Aortic Prosthetic Valve Endocarditis: Analysis of The Society of Thoracic Surgeons Database
AuthorPolo, Manuel Caceres
Jawitz, Oliver K
Zwischenberger, Brittany A
O'Brien, Sean M
Thourani, Vinod H
Jacobs, Jeffrey P
Hooker, Robert L
AffiliationDepartment of Surgery, University of Arizona
MetadataShow full item record
CitationPolo, M. C., Thibault, D., Jawitz, O. K., Zwischenberger, B. A., O’Brien, S. M., Thourani, V. H., Jacobs, J. P., & Hooker, R. L. (2022). Aortic Prosthetic Valve Endocarditis: Analysis of The Society of Thoracic Surgeons Database. Annals of Thoracic Surgery.
JournalThe Annals of thoracic surgery
RightsCopyright © 2022 The Society of Thoracic Surgeons. Published by Elsevier Inc. All rights reserved.
Collection InformationThis item from the UA Faculty Publications collection is made available by the University of Arizona with support from the University of Arizona Libraries. If you have questions, please contact us at firstname.lastname@example.org.
AbstractBackground: This study sought to characterize the current US experience of aortic prosthetic valve endocarditis (PVE) compared with native valve endocarditis (NVE). Methods: The Society of Thoracic Surgeons Database was queried for entries of active aortic infective endocarditis (IE). Two analyses were performed: (1) trends of surgical volume and operative mortality (2011-2019); and (2) descriptive and risk-adjusted comparisons between PVE and NVE (2014-2019) using multivariable logistic regression. Results: From 2011 to 2019, there was a yearly increase in the proportion of PVE (20.9% to 25.9%; P <.001) with a concurrent decrease in operative mortality (PVE, 22.5% to 10.4%; P <.001; NVE, 10.9% to 8.5%; P <.001). From 2014 to 2019, active aortic IE was identified in 9768 patients (NVE, 6842; PVE, 2926). Aortic root abscess (50.1% vs 25.2%; P <.001), aortic root replacement (50.1% vs 12.8%; P <.001), homograft implantation (27.2% vs 4.1%; P <.001), and operative mortality (12.2% vs 6.4%; P <.001) were higher in PVE. After risk adjustment, PVE (odds ratio [OR], 1.5; 95% CI,1.16-1.94; P <.01), aortic root replacement (OR, 1.49; 95% CI,1.15-1.92; P <.001), Staphylococcus aureus (OR, 1.5; 95% CI,1.23-1.82; P <.001), and unplanned revascularization (OR, 5.83; 95% CI,4.12-8.23; P <.001) or mitral valve surgery (OR, 2.29; 95% CI,1.5-3.51; P <.001) correlated with a higher operative mortality, whereas prosthesis type (P =.68) was not an independent predictor. Conclusions: IE in the United States has risen over the past decade. However, operative mortality has decreased for both PVE and NVE. PVE, extension of IE requiring aortic root replacement, and additional unplanned surgical interventions carry an elevated mortality risk. Prosthesis selection did not affect operative mortality.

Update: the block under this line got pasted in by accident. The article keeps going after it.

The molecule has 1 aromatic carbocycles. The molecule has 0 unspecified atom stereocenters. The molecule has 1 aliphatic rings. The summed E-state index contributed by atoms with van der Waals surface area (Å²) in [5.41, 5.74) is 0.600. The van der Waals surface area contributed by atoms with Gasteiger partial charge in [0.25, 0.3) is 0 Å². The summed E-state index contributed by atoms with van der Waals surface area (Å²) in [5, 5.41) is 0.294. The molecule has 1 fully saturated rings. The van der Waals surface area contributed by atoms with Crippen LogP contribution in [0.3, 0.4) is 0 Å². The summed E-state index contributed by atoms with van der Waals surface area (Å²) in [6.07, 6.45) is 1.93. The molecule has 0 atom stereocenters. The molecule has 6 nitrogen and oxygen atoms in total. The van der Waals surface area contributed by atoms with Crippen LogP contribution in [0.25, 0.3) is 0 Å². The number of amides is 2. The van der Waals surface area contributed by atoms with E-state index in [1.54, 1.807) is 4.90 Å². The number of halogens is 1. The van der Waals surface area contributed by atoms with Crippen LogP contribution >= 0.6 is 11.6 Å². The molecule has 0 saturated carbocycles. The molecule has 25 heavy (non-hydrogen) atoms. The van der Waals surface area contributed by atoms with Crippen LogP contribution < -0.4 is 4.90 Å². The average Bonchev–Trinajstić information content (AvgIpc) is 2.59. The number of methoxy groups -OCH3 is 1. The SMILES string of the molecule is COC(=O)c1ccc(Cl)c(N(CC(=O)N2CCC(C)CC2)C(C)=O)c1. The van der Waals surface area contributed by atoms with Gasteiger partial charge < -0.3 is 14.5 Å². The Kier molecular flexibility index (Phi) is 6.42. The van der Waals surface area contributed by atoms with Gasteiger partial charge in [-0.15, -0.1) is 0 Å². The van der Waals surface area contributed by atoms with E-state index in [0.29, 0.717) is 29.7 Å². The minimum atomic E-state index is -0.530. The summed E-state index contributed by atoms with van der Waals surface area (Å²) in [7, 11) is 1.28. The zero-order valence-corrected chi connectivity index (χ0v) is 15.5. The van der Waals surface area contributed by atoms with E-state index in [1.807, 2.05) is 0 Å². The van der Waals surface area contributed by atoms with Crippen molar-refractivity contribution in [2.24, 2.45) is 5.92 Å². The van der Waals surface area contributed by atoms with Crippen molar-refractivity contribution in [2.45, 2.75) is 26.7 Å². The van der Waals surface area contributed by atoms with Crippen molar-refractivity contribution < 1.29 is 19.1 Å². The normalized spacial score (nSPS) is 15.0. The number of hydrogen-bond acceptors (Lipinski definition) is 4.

Note12 month embargo; published: 04 December 2021
VersionFinal accepted manuscript
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